Weather and snow conditions will have a big impact on where you can walk or hike in winter, but snow boots should suffice on most days if you stay around lake level and inquire locally about what is and isn’t accessible. Even a little bit of snow and ice can cause a stumble, so we suggest sticking to paved hike/bike trails and flat trails or roads if you’re walking without snowshoes and there’s any chance of obstruction.
Because fewer hikers are out in winter than summer, parking spaces are somewhat easier to find. Days when there’s no snow at lake level are ideal for easy hikes such as the three-mile in-and-out trek to Skunk Harbor, an idyllic cove about 2.5 miles north of Spooner Summit on Highway 28. Another good leg-stretching bet for visitors to the South Shore are the trails around the Taylor Creek Visitor Center (closed in winter) and Tallac Historic Site near Camp Richardson. The trails here are flat, scenic and far enough from the highway to be serene.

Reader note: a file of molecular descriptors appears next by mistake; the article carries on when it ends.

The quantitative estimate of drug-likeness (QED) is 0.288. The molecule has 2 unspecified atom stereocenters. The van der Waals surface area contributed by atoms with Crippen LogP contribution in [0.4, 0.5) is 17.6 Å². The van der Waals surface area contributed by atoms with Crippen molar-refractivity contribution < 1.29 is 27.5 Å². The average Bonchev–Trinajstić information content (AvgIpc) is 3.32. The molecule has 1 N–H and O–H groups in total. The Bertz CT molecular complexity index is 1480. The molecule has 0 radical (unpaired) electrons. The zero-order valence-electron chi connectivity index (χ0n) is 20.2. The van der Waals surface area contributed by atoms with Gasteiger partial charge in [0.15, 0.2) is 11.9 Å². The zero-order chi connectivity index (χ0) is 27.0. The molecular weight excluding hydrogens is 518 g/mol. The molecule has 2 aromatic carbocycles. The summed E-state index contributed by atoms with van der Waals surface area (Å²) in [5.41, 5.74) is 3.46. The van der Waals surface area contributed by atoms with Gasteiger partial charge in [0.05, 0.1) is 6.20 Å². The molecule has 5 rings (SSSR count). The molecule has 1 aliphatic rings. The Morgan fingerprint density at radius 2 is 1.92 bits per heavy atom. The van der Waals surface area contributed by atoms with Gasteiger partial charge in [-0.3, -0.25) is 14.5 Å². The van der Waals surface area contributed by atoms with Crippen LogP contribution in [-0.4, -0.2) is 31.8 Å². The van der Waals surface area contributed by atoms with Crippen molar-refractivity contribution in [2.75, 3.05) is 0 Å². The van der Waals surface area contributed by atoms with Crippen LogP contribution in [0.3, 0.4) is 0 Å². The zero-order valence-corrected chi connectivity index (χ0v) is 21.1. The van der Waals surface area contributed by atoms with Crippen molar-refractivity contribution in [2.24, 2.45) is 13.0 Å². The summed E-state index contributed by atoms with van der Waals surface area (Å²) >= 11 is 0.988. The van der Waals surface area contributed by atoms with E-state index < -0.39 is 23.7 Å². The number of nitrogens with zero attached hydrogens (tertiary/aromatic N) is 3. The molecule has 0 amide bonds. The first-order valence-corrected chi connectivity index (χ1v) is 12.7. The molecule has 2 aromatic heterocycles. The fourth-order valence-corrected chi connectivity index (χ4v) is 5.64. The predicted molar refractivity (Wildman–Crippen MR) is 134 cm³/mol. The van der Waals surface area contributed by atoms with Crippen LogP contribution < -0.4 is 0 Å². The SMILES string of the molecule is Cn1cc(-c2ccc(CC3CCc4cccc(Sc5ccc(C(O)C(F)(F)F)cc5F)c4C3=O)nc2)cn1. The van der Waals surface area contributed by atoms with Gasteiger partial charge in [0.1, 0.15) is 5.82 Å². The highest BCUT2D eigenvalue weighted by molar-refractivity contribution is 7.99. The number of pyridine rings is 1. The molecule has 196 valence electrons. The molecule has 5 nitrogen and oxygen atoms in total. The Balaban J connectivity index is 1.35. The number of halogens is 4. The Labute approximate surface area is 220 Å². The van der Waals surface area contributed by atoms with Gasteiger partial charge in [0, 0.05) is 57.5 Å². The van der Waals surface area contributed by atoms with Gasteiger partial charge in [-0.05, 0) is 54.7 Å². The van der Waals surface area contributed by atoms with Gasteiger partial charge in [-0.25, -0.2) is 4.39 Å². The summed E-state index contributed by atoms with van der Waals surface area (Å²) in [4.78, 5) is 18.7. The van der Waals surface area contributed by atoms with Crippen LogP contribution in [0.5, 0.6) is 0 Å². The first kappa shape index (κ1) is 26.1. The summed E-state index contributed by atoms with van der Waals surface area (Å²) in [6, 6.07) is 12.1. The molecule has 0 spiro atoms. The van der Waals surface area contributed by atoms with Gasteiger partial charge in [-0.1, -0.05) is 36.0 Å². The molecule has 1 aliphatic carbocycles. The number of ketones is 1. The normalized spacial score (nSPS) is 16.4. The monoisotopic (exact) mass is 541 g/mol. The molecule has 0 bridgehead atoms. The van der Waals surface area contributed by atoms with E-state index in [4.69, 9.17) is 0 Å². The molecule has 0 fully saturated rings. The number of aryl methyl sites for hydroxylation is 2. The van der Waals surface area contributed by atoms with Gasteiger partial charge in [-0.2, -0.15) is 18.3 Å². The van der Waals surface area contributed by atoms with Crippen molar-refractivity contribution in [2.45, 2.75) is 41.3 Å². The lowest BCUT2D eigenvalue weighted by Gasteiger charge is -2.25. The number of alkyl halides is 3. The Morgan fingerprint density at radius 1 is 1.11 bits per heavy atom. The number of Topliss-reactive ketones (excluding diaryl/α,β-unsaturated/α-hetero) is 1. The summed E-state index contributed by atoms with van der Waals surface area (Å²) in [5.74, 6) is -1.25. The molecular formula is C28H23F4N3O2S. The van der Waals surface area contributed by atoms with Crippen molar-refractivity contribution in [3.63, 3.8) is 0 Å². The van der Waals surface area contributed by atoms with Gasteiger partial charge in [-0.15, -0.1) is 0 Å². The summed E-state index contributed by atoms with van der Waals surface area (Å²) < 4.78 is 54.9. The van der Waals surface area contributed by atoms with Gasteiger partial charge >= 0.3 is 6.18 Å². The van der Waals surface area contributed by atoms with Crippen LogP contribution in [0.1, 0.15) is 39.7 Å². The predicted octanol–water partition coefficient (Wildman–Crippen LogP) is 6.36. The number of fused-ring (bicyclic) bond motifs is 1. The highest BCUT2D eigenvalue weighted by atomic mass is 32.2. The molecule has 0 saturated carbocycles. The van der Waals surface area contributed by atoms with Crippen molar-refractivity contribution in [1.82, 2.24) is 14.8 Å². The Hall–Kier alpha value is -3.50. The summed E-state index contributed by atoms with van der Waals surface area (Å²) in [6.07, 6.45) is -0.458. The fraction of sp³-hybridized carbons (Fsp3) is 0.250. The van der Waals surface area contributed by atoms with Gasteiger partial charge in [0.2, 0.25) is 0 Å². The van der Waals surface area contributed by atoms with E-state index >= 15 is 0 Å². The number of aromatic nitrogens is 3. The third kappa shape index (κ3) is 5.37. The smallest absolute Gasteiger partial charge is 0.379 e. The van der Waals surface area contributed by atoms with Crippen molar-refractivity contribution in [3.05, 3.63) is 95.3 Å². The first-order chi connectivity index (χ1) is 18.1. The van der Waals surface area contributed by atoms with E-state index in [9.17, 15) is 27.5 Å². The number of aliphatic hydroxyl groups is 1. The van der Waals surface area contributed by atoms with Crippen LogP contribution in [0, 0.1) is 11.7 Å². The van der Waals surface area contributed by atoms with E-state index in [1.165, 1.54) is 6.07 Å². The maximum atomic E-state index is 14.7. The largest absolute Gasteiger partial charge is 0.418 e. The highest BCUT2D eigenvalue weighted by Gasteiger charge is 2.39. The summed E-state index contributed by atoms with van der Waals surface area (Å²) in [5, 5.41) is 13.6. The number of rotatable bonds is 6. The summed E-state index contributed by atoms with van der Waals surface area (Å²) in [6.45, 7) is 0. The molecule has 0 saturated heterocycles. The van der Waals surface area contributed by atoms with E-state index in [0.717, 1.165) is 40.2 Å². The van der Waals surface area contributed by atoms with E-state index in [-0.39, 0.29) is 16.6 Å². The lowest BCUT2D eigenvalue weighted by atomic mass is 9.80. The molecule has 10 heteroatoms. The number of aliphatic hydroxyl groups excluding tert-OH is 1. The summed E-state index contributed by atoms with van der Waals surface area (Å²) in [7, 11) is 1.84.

Photo: "Tahoe Trail Blazer" - Phil King (CC)